New England ports of call are popular destinations for fall foliage cruises, but one of the region’s most vibrant ports is seeking to cap cruise ship visits and the numbers of visitors each day. In a town council meeting on August 2, 2022, authorities in Bar Harbor, Maine heard two plans for cruise limitations, and is moving forward with both for further consideration.
Strict Caps Proposed to Bar Harbor Visits
Each proposed plan suggests caps on the total numbers of cruise ship visitors permitted in Bar Harbor each day, with variations for busier parts of the season.
According to the Bangor Daily News, one plan, suggested by local resident Charles Sidman, proposes a very strict limit of just 1,000 passengers per day debarking from cruise ships.
During the height of fall foliage cruises in September and October, there may be multiple ships visiting the seaside town on a single day. For example, in 2022, there are many days where two or even three ships are scheduled for Bar Harbor, which could bring as many as 6,500 guests or more to the port.
The largest ship planning to visit Bar Harbor in 2022 is Norwegian Breakaway. That single vessel has a guest capacity of 3,963 at double occupancy – well above the proposed visitor limit.
This strict limit, then, could have a dramatic impact not only on cruise ports of call, but also on cruises’ impact to the local economy.
Higher Limits With Cruise Line Agreement
A second plan, drafted by Bar Harbor town manager Kevin Sutherland, incorporates higher visitor limits that vary in different months. Under Sutherland’s proposal, daily and monthly visitor caps would be instituted, with no visits at all permitted in April or November. Both those months have low cruise ship visits anyway, and therefore have little impact on the community.
July and August would permit up to 3,500 cruise passengers per day, with no more than 40,000 for the entire month.
Spring visitors in May and June would be capped at 3,800 per day and totaled at 30,000 per month.
During the height of the fall foliage season in September and October, the daily visitor total would also not be able to exceed 3,800, but the monthly cap is raised to 65,000.
No more than three ships per day would be permitted at any time under Sutherland’s plan.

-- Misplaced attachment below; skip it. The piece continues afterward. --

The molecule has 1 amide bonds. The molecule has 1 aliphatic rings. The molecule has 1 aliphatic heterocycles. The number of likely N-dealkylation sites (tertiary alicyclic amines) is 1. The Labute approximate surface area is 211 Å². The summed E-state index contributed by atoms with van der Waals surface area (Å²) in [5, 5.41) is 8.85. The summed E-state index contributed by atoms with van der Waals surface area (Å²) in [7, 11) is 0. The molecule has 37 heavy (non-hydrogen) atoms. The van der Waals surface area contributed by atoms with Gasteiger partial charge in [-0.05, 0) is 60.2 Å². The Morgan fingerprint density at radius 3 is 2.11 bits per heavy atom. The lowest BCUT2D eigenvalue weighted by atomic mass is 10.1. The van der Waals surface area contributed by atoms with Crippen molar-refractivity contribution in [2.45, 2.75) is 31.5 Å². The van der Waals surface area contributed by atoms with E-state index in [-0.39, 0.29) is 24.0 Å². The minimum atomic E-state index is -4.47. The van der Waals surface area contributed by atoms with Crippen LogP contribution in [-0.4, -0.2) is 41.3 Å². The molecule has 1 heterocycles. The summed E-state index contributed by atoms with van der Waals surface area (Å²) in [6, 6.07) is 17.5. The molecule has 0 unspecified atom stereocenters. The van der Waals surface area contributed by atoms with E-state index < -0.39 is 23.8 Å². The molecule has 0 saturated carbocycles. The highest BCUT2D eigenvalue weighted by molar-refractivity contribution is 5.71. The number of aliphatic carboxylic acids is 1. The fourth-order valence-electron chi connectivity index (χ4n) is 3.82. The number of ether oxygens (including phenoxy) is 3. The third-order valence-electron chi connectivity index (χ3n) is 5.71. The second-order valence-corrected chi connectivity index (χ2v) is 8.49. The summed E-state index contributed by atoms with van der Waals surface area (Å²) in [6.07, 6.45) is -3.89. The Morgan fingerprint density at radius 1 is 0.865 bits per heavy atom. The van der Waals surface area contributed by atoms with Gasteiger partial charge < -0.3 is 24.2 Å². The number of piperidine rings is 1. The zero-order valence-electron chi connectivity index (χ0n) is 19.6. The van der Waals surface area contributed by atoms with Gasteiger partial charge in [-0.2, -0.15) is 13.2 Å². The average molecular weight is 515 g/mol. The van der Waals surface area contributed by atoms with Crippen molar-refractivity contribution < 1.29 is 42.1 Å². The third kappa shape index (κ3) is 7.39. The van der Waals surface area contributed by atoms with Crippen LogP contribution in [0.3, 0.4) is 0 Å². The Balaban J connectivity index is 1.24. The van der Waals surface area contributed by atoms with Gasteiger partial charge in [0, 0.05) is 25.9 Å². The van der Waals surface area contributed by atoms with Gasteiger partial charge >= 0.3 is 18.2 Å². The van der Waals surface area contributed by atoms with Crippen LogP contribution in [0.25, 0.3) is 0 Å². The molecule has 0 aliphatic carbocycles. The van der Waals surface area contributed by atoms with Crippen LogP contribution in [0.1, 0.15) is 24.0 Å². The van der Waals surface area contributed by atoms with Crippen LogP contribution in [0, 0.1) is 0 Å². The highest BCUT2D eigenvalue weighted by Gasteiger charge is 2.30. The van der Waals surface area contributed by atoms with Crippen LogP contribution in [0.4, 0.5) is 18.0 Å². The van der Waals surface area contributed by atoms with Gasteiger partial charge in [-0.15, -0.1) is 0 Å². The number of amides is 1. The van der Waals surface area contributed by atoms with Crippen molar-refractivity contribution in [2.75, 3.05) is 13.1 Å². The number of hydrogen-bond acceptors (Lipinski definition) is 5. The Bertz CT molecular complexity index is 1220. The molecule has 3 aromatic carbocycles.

Each plan is implemented slightly differently. Sidman’s plan is proposed as a land use ordinance amendment, while Sutherland’s plan uses written agreements with cruise lines to regulate visits.
“I believe we’ve developed a path forward with the industry that results in fewer ships, smaller ships and some days off,” Sutherland said.
Legal authorities must be consulted to see which plan is most viable and how they could be legally implemented.
At the moment, Bar Harbor already has cruise visitor limits of 3,500 per day in the summer and 5,500 during the early and late parts of the cruise season. The town itself has a population of just over 5,000 residents.
What This Could Mean for Cruises
If strict limits and passenger reductions are successfully implemented for Bar Harbor, many cruise ships from the largest lines may not be able to call on the port at all, as their passenger capacities already far exceed those limits.
This could mean cruise lines begin to bypass Bar Harbor as a port of call, instead visiting other destinations in the region, such as Portland, Maine, or different destinations in Canada, such as ports in Nova Scotia and New Brunswick.
Another option may be removing the port of call and instead relying on scenic cruising along the Maine coastline, which would provide cruise passengers with spectacular fall foliage views, but fewer opportunities to get up close with local towns and the unique culture of the region.
This could also have a devastating impact on local economies, which certainly get a significant boost from cruise visitors.
For the fall 2022 autumn cruising season, a variety of cruise lines are planning to visit Bar Harbor, including Princess Cruises, Norwegian Cruise Line, Disney Cruise Line, Celebrity Cruises, Seabourn, Holland America Line, and more. It is unlikely that either plan may be implemented in time to affect 2022 itineraries, but changes could be coming for 2023 and beyond.